Aggressive lymphomas, a general term that includes any cancer that
infects the lymph system, can occur among patients who are HIV-positive.
It is estimated that 10 percent of HIV-positive patients will develop
lymphoma. The lymphomas that are most often seen in HIV patients who develop
them are large cell immunoblastic; small non-cleaved cell (Burkitt's and
Non-Burkitt's); primary central nervous system (CNS); and Hodgkin's disease.
Large cell immunoblastic lymphoma is an aggressive type of lymphoma that
grows rapidly and may involve the brain, bone, skin or gastrointestinal
tract. Small non-cleaved cell lymphoma (SNCL) is also an aggressive form
that comes in three varieties, all of which are more prevalent in males.
Burkitt's includes endemic (widespread) Burkitt's lymphoma; sporadic Burkitt's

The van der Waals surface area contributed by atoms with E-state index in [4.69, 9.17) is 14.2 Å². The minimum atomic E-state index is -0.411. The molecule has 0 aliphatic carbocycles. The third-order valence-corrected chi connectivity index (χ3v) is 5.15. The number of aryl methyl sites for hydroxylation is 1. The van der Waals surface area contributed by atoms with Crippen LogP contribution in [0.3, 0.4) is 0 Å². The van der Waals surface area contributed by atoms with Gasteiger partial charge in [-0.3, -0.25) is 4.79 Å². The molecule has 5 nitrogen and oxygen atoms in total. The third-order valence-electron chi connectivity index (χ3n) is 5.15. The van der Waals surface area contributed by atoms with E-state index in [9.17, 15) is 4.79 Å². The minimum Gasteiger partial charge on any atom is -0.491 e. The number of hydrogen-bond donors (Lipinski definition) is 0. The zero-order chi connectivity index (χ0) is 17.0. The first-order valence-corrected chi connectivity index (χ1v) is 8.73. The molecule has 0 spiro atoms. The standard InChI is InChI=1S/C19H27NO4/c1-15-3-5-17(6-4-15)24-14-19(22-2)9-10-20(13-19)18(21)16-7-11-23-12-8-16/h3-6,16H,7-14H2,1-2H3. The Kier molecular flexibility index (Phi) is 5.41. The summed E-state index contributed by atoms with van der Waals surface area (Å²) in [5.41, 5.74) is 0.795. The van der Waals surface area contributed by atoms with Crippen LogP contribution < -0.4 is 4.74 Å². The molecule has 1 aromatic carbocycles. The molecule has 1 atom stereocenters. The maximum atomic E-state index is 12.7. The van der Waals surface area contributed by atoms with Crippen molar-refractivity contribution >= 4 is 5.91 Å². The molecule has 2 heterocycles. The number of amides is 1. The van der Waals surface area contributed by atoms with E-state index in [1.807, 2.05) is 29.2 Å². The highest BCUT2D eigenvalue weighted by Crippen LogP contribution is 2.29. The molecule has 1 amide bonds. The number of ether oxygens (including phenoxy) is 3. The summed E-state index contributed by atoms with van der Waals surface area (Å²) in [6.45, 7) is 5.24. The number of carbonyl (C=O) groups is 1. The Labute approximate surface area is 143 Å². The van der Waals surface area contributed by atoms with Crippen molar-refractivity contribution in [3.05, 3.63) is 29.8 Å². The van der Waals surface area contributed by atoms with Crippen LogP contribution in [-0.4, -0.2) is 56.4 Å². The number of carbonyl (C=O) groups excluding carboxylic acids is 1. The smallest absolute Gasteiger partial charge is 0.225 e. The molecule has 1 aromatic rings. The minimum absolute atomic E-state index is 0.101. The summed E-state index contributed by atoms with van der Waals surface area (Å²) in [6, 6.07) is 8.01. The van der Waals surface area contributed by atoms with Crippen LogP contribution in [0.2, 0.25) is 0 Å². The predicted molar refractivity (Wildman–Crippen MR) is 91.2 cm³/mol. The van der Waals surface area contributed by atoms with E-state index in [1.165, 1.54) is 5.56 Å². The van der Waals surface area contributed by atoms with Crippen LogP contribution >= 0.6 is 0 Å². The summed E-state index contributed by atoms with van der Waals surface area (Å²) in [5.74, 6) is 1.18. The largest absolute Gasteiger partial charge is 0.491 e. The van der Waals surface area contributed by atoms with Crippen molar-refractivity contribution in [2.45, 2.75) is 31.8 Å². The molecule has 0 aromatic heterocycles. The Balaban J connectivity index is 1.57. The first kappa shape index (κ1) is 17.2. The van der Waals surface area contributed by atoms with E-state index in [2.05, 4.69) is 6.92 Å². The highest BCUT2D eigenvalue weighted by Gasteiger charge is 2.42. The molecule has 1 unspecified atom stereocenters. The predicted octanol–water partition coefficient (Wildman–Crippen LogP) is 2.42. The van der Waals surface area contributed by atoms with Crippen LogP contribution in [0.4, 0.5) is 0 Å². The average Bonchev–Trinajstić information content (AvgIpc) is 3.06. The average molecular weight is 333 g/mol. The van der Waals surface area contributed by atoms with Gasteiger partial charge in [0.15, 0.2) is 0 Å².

lymphoma; and non-Burkitt's lymphoma.
Primary central nervous system (CNS) lymphoma is lymphoma limited to the
brain and brain stem without widespread disease. An increasing incidence
of this disease has been seen among AIDS patients and other individuals
with compromised immune systems. Hodgkin's disease or Hodgkin's lymphoma
is a malignant (cancerous) growth of cells in the lymph system.
The symptoms, staging and methods of diagnosing Hodgkins's disease are
the same for both the AIDS and non-AIDS related forms. Likewise, treatment
may include radiation therapy, chemotherapy and bone marrow and blood
stem cell transplants